However, according to the IT-BPM sector’s apex association, Nasscom, the IT sector added a little over 600,000 employees in the past three years and was expected to add 2.5-3 million jobs by 2025. “However, the skills profile is set to undergo a rapid change, as demand for skills around digital technologies grows exponentially,” the Survey said.
Labour Bureau of India data says the change in sectoral employment during April to December 2016 was only 22,000. “Thus, there is a gentle deceleration in net hiring growth rate, as also indicated by Nasscom,” the Survey said.
Listing key challenges for Indian IT-BPM, it mentioned increased oversight and enforcement actions on the work visa regime in the US, competition from new players in Eastern Europe and lack of skilled personnel in digital technologies. The IT-BPM industry is also feeling the pinch of global slowdown and political uncertainties, with clients going slow on decisions and investment processes.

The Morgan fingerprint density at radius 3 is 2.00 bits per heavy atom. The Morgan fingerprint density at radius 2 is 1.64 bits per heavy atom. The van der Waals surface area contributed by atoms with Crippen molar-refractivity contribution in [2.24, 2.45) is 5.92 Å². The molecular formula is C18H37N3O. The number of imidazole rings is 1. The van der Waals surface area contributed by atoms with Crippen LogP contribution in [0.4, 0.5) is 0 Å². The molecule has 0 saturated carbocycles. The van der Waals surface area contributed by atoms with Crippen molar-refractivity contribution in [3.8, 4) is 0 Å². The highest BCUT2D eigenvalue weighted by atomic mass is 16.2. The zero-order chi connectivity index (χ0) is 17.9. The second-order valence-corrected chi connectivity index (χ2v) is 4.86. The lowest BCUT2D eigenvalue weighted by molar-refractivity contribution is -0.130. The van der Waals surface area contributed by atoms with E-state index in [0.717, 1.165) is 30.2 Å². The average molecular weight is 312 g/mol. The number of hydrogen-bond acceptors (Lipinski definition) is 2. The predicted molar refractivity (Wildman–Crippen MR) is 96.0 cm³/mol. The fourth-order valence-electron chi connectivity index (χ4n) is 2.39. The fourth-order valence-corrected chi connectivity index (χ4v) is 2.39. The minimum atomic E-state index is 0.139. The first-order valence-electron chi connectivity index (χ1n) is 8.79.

“Misconstruing mobility of skilled people as an immigration issue is a deterrent to the growth of this global business, resulting in many barriers to free movement of skill and data in the major markets,” the Survey said. It gave examples of the US, the UK and Australia undertaking various changes in their work visa programmes to protect the interest of local workers.
The Survey also highlighted the increasing competition that India faces from new “digital only entrants” from Eastern Europe and Latin American countries, including newer companies like Globant, EPAM, and Luxoft.
“Indian service companies gained scale over the past decade as the disrupters, creating the modern offshoring industry. But, they are now the incumbents, challenged by a slew of specialised and niche start-ups bred in this new environment.”
It also pointed to domestic challenges like shortage of skilled digital talent, underdeveloped infrastructure in Tier-II and Tier-III cities, and some restrictive regulations for product start-ups.
The Survey also raised a point about lack of reliable estimates on employment in recent years that impede its measurement and creates problems for the government in appropriate policy intervention.